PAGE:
It is likely that before last week, many of you had never heard of Lake Charles, LA. But here at URJ Jacobs Camp, we know it well, along with the small but special Jewish communities there and throughout southwest and central Louisiana.
Congregations of the Deep South have always referred to Jacobs Camp as their camp. Jacobs Camp was truly built by each and every congregation and not one sole donor; this is unique to Jacobs Camp and to the Deep South. Our connection to our partner congregations is intertwined in the fabric of our camp, and therefore we are always present for our communities in their times of need.
Guided by the Jewish value of tikkun olam, we were called to action after Hurricane Laura tore through southwest and central Louisiana.
Immediately after the storm, we contacted our camp families, donors, and friends to make sure they were safe and to understand their needs. We wanted them to know that their camp was there for them. As word came back, we began to understand the devastation our community was facing. Families in Lake Charles, Alexandria, and Southwest Louisiana had been hit hard; it was clear that they needed short-term emergency help before mold set in and caused further damage.
The next day, we reached out to a network of nearby friends to go to Lake Charles. My husband Nadav and I were joined by our camp chair, Gary Lazarus, and his sons, Rabbi Lexi Erdheim and former staff member Aaron Posner, to get to work. Gary had this to say about his experience on-site:
“My boys and I marked the Katrina anniversary by going to Lake Charles. I wanted them to see, smell, hear, and feel the aftermath of a storm like this. To see it through their eyes showed me that they get it now. The people in Lake Charles are amazing. The residents, workers, and responders are positive, friendly, and making fast progress. Still, they have a tall mountain to climb.”
The synagogue in Lake Charles sustained heavy damage. After our visit on Saturday, our friends in New Orleans jumped in their car to rescue the Torah scrolls and keep them safe. The Torah is the Tree of Life, and they wanted to make sure Lake Charles knew that these Trees of Life would be kept safe. The synagogue in Alexandria has suffered damage, too.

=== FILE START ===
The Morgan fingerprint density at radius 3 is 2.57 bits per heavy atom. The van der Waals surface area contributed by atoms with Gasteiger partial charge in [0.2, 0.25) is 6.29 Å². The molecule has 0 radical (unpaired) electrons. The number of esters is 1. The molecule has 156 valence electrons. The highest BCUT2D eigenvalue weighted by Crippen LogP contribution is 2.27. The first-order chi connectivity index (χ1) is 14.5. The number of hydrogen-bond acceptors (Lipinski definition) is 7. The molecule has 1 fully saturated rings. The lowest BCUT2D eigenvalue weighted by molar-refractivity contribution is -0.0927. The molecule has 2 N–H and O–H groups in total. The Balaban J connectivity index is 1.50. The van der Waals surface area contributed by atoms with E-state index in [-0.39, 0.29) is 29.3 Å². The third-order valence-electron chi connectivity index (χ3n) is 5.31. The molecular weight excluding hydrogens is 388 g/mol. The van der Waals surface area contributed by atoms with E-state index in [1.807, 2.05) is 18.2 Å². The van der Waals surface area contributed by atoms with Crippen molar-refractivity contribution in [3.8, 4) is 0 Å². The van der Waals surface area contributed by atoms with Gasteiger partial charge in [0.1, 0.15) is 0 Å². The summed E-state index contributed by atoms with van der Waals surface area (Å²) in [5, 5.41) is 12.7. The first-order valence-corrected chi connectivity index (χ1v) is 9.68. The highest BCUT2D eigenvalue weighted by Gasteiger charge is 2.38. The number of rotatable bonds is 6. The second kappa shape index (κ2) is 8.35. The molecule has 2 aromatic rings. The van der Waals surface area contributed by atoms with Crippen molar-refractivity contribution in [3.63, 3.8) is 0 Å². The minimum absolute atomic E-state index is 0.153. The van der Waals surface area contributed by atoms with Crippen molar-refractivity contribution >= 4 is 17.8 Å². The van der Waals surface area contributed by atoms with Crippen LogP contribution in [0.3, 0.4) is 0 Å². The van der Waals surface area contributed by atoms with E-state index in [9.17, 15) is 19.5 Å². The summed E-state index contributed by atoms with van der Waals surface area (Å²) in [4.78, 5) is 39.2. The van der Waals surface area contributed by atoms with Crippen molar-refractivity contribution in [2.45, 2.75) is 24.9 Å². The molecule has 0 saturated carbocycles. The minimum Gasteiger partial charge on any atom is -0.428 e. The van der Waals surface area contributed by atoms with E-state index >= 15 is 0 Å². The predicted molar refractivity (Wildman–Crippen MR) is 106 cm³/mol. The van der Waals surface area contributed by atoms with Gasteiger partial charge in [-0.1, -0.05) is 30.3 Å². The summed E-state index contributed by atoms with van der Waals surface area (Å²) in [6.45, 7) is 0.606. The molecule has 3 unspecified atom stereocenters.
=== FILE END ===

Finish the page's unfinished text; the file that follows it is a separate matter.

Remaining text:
For these small Jewish communities, the synagogues are the hub of their Jewish life. We are so grateful to see our community step up to restore these houses of worship.
Being in Lake Charles showed me first-hand the damage inflicted by the storm, and I now know our community needs to focus its efforts to support this region. The needs of the impacted community are great; help and resources are in higher demand than ever, yet resources and attention are diminished because of COVID-19’s economic and emotional toll.
We know that in addition to short-term help in Lake Charles, only a long-term strategy can help the entire region recover. The URJ is proud to partner with the Jewish Federations of Greater New Orleans; Greater Baton Rouge, and North Louisiana and the Jewish Endowment Foundation of Louisiana to create a relief fund for those in areas impacted by Hurricane Laura.
There is great work to be done, and we need your assistance. There are two ways our region and the greater Jewish community can help:
- Donate to the Jewish residents of southwest Louisiana: 100 percent of all money donated through this fund will be distributed to those in need.
- Support NECHAMA: Jewish Response to Disaster: NECHAMA is a Jewish disaster response agency that is ready to act fast; they’re currently assessing and organizing volunteer efforts needs in southwest and central Louisiana. You can donate or sign up to volunteer at their website.
Thank you for your generous support. The continuity of Deep Southern Judaism is so important, and we will do everything we can to support these communities as we stand beside them to rebuild.